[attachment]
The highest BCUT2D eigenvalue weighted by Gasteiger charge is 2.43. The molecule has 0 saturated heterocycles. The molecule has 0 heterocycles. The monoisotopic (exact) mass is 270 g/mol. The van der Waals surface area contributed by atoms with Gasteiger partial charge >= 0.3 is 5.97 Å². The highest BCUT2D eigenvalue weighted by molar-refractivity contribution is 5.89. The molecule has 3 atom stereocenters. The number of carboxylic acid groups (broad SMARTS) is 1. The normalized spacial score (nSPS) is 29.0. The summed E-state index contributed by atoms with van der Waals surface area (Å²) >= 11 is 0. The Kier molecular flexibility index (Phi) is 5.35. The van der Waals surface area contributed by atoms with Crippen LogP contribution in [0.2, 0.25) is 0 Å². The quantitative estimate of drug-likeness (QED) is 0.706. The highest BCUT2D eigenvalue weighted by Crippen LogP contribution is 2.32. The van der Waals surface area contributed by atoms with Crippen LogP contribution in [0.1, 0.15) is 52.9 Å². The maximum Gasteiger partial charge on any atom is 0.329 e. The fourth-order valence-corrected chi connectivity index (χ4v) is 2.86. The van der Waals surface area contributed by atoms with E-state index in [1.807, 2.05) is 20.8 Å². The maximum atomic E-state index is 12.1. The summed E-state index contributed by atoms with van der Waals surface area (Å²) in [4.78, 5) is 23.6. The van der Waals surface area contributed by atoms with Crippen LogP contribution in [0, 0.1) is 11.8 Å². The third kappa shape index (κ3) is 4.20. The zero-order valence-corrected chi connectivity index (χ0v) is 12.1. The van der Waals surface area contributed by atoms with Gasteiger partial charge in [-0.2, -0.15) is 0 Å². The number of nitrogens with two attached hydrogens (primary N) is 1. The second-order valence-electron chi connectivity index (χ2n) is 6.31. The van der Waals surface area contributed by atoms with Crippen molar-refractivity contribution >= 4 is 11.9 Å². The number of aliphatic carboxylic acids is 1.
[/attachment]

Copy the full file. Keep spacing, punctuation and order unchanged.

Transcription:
The highest BCUT2D eigenvalue weighted by Gasteiger charge is 2.43. The molecule has 0 saturated heterocycles. The molecule has 0 heterocycles. The monoisotopic (exact) mass is 270 g/mol. The van der Waals surface area contributed by atoms with Gasteiger partial charge >= 0.3 is 5.97 Å². The highest BCUT2D eigenvalue weighted by molar-refractivity contribution is 5.89. The molecule has 3 atom stereocenters. The number of carboxylic acid groups (broad SMARTS) is 1. The normalized spacial score (nSPS) is 29.0. The summed E-state index contributed by atoms with van der Waals surface area (Å²) >= 11 is 0. The Kier molecular flexibility index (Phi) is 5.35. The van der Waals surface area contributed by atoms with Crippen LogP contribution in [0.2, 0.25) is 0 Å². The quantitative estimate of drug-likeness (QED) is 0.706. The highest BCUT2D eigenvalue weighted by Crippen LogP contribution is 2.32. The van der Waals surface area contributed by atoms with Crippen LogP contribution in [0.1, 0.15) is 52.9 Å². The maximum Gasteiger partial charge on any atom is 0.329 e. The fourth-order valence-corrected chi connectivity index (χ4v) is 2.86. The van der Waals surface area contributed by atoms with E-state index in [1.807, 2.05) is 20.8 Å². The maximum atomic E-state index is 12.1. The summed E-state index contributed by atoms with van der Waals surface area (Å²) in [4.78, 5) is 23.6. The van der Waals surface area contributed by atoms with Crippen LogP contribution in [0, 0.1) is 11.8 Å². The third kappa shape index (κ3) is 4.20. The zero-order valence-corrected chi connectivity index (χ0v) is 12.1. The van der Waals surface area contributed by atoms with Gasteiger partial charge in [-0.2, -0.15) is 0 Å². The number of nitrogens with two attached hydrogens (primary N) is 1. The second-order valence-electron chi connectivity index (χ2n) is 6.31. The van der Waals surface area contributed by atoms with Crippen molar-refractivity contribution >= 4 is 11.9 Å². The number of aliphatic carboxylic acids is 1.